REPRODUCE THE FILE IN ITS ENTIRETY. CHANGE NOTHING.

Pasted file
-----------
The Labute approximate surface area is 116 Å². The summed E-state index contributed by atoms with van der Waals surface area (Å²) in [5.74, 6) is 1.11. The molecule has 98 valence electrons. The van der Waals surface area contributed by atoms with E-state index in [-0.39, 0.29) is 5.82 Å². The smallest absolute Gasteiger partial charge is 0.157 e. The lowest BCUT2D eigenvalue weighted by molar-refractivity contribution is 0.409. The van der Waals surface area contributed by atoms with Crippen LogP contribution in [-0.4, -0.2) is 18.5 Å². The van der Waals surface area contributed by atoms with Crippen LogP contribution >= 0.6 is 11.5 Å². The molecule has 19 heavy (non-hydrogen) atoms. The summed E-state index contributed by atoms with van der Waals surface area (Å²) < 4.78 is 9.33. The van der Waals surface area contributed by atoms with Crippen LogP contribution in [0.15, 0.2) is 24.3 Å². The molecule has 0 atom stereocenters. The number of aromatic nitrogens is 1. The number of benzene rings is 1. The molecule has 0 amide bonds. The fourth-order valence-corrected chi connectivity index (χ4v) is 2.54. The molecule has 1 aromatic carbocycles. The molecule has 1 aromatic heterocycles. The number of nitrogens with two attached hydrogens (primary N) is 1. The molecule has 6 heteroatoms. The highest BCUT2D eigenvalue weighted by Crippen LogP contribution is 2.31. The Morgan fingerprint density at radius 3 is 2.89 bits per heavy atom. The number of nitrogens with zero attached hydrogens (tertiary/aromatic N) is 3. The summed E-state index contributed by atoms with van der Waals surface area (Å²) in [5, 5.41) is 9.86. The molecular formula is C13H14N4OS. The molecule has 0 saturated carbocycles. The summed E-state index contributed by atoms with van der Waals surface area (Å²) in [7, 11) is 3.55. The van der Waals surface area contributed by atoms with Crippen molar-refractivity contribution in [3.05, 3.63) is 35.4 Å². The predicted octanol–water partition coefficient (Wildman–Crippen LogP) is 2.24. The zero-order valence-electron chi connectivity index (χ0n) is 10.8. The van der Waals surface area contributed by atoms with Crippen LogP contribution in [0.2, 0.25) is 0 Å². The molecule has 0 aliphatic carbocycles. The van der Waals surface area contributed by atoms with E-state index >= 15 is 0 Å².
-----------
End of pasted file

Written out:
The Labute approximate surface area is 116 Å². The summed E-state index contributed by atoms with van der Waals surface area (Å²) in [5.74, 6) is 1.11. The molecule has 98 valence electrons. The van der Waals surface area contributed by atoms with E-state index in [-0.39, 0.29) is 5.82 Å². The smallest absolute Gasteiger partial charge is 0.157 e. The lowest BCUT2D eigenvalue weighted by molar-refractivity contribution is 0.409. The van der Waals surface area contributed by atoms with Crippen LogP contribution in [-0.4, -0.2) is 18.5 Å². The van der Waals surface area contributed by atoms with Crippen LogP contribution >= 0.6 is 11.5 Å². The molecule has 19 heavy (non-hydrogen) atoms. The summed E-state index contributed by atoms with van der Waals surface area (Å²) < 4.78 is 9.33. The van der Waals surface area contributed by atoms with Crippen LogP contribution in [0.15, 0.2) is 24.3 Å². The molecule has 0 atom stereocenters. The number of aromatic nitrogens is 1. The number of benzene rings is 1. The molecule has 0 amide bonds. The fourth-order valence-corrected chi connectivity index (χ4v) is 2.54. The molecule has 1 aromatic carbocycles. The molecule has 1 aromatic heterocycles. The number of nitrogens with two attached hydrogens (primary N) is 1. The molecule has 6 heteroatoms. The highest BCUT2D eigenvalue weighted by Crippen LogP contribution is 2.31. The Morgan fingerprint density at radius 3 is 2.89 bits per heavy atom. The number of nitrogens with zero attached hydrogens (tertiary/aromatic N) is 3. The summed E-state index contributed by atoms with van der Waals surface area (Å²) in [5, 5.41) is 9.86. The molecular formula is C13H14N4OS. The molecule has 0 saturated carbocycles. The summed E-state index contributed by atoms with van der Waals surface area (Å²) in [7, 11) is 3.55. The van der Waals surface area contributed by atoms with Crippen molar-refractivity contribution in [3.05, 3.63) is 35.4 Å². The predicted octanol–water partition coefficient (Wildman–Crippen LogP) is 2.24. The zero-order valence-electron chi connectivity index (χ0n) is 10.8. The van der Waals surface area contributed by atoms with Crippen LogP contribution in [0.2, 0.25) is 0 Å². The molecule has 0 aliphatic carbocycles. The van der Waals surface area contributed by atoms with E-state index >= 15 is 0 Å².